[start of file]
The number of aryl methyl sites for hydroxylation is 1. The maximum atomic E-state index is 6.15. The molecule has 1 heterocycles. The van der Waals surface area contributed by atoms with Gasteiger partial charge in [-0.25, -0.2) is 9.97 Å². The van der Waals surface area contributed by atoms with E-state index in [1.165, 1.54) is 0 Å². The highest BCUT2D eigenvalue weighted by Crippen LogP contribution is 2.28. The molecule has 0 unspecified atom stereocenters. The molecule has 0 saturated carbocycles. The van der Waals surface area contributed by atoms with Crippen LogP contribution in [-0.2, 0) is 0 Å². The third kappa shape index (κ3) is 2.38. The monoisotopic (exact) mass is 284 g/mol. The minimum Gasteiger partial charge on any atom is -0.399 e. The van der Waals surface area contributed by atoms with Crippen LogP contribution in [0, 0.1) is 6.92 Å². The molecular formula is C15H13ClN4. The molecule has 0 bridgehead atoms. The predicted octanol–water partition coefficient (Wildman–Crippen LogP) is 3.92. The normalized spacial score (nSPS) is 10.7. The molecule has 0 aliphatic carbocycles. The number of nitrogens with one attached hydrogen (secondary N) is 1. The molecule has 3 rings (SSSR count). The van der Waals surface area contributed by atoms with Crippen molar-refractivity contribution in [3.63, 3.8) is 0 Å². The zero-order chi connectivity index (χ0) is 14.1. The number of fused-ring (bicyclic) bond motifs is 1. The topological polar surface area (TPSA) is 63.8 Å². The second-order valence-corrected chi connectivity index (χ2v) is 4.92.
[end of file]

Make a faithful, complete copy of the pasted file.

The number of aryl methyl sites for hydroxylation is 1. The maximum atomic E-state index is 6.15. The molecule has 1 heterocycles. The van der Waals surface area contributed by atoms with Gasteiger partial charge in [-0.25, -0.2) is 9.97 Å². The van der Waals surface area contributed by atoms with E-state index in [1.165, 1.54) is 0 Å². The highest BCUT2D eigenvalue weighted by Crippen LogP contribution is 2.28. The molecule has 0 unspecified atom stereocenters. The molecule has 0 saturated carbocycles. The van der Waals surface area contributed by atoms with Crippen LogP contribution in [-0.2, 0) is 0 Å². The third kappa shape index (κ3) is 2.38. The monoisotopic (exact) mass is 284 g/mol. The minimum Gasteiger partial charge on any atom is -0.399 e. The van der Waals surface area contributed by atoms with Crippen LogP contribution in [0, 0.1) is 6.92 Å². The molecular formula is C15H13ClN4. The molecule has 0 bridgehead atoms. The predicted octanol–water partition coefficient (Wildman–Crippen LogP) is 3.92. The normalized spacial score (nSPS) is 10.7. The molecule has 0 aliphatic carbocycles. The number of nitrogens with one attached hydrogen (secondary N) is 1. The molecule has 3 rings (SSSR count). The van der Waals surface area contributed by atoms with Crippen molar-refractivity contribution in [3.63, 3.8) is 0 Å². The zero-order chi connectivity index (χ0) is 14.1. The number of fused-ring (bicyclic) bond motifs is 1. The topological polar surface area (TPSA) is 63.8 Å². The second-order valence-corrected chi connectivity index (χ2v) is 4.92.